• 'orthogonal' — Initialize the input projector with Q, the orthogonal matrix in the QR decomposition of Z = QR for a random matrix Z sampled from a unit normal distribution [3].

    • 'glorot' — Initialize the input projector with the Glorot initializer [1] (also known as the Xavier initializer). The Glorot initializer independently samples from a uniform distribution with zero mean and a variance of 2/(InputSize + inputProjectorSize).

    • 'he' — Initialize the input projector with the He initializer [2]. The He initializer samples from a normal distribution with zero mean and a variance of 2/InputSize.

    • 'narrow-normal' — Initialize the input projector by independently sampling from a normal distribution with zero mean and a standard deviation of 0.01.

    • 'zeros' — Initialize the input weights with zeros.

    • 'ones' — Initialize the input weights with ones.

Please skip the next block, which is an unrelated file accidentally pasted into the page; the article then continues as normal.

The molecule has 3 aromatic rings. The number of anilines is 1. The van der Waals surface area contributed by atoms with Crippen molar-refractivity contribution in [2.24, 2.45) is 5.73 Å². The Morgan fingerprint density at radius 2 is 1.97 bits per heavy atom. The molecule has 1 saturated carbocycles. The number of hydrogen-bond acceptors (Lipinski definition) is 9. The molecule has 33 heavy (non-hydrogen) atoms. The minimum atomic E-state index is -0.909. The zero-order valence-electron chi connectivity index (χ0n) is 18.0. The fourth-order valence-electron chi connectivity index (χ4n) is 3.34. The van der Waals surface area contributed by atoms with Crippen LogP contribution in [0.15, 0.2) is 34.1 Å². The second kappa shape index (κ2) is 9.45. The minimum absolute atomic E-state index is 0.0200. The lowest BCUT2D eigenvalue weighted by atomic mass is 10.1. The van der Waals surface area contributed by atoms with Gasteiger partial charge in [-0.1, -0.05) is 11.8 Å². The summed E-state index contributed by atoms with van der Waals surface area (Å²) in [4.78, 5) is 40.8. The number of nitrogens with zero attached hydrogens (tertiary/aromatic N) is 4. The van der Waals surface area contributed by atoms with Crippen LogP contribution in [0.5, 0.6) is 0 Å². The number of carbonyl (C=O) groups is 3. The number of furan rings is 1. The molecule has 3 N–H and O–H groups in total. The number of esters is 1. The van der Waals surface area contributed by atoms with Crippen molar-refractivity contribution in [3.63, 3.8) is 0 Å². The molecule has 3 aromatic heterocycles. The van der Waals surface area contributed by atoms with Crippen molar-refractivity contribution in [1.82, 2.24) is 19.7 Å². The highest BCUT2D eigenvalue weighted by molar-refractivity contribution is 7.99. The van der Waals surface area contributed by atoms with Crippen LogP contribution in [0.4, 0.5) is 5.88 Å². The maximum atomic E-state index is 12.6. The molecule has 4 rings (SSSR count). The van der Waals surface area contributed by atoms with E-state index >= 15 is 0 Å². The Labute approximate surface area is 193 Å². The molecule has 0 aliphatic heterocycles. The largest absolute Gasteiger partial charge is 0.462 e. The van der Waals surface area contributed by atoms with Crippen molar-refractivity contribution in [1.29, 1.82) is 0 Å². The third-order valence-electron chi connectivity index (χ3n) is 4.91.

• Function handle — Initialize the input projector with a custom function. If you specify a function handle, then the function must be of the form weights = func(sz), where sz is the size of the input projector.

    The layer only initializes the input projector when the InputProjector property is empty.

    Data Types: char | string | function_handle

    Function to initialize the output projector, specified as one of the following:

    • 'orthogonal' — Initialize the output projector with Q, the orthogonal matrix in the QR decomposition of Z = QR for a random matrix Z sampled from a unit normal distribution [3].